Large format film still holds a huge draw for a lot of photographers. It has a look that the relatively tiny digital sensors today (yes, even the medium format ones) just aren’t capable of. But shoot large format on film can be a laborious task. For many, the end result is worth it, but if you want slightly more immediate results, digital scanning backs are the solution.
The problem is, digital scanning backs for 4×5 cameras can be very expensive (and they’re not exactly common). In this video, Sean at Fotodiox shows us how we can turn a simple small portable flatbed scanner into a digital scanning back for a large format camera.
This isn’t a completely inexpensive proposition, because the “scanning back” is based around modifying a portable flatbed scanner that costs around $180. But it’s still much cheaper than it would cost for a more commercial solution, which can run into the tens of thousands of dollars.
The process involves grinding the glass on the top of the scanning bed using 600 grit silicon carbide powder to turn it, essentially, into a ground glass focusing scree and then mounting it to the back of the camera where you’d normally put the holder that contains the film. It then scans the image projected by the camera onto the ground glass. This is similar to how 35mm lens adapters worked with small sensor video cameras.
There are many ways you can attach the camera to the scanner, and some may involve losing infinity focus, depending on how brave you are and how comfortable you are with modifying your camera and the scanner – and if you end up buying one specifically for this project, grinding the glass will almost certainly void your warranty – but ultimately you’ve got a large format digital camera.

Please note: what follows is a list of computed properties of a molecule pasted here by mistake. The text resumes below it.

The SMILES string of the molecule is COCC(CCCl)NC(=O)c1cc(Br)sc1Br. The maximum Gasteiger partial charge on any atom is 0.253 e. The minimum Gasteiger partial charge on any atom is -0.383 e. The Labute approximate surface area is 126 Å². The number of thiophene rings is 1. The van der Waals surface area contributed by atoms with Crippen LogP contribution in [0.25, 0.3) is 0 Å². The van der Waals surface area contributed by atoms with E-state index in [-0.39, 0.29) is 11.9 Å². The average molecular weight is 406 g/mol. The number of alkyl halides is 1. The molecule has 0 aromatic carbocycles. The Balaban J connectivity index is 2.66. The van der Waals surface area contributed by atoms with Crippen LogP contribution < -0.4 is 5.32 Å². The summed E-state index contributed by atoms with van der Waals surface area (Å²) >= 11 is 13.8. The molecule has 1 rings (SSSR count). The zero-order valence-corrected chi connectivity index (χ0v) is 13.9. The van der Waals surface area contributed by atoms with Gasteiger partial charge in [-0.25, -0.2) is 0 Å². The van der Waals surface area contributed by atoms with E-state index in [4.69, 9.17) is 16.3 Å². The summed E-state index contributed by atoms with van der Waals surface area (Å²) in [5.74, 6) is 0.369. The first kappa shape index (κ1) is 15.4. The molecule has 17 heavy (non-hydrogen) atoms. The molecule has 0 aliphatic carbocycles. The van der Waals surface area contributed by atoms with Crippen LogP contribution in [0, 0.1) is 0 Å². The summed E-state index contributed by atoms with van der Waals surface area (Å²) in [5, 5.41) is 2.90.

The resolution isn’t very high with this particular scanner, offering only 300dpi for an image around 1500 x1200 pixels. You do still get that large format look with the super shallow depth of field and wide angle of view, you just don’t get the super high detail often associated with large format film. There are other scanners out there, though, that you might be able to modify, which do offer higher resolutions. The main advantage with this one, though, is the portability, requiring only a pair of AA batteries and having the ability to save its scans internally to an SD card. So, you can use it anywhere.
If you want to go a little more advanced, using a similar principle, check out this Instructable.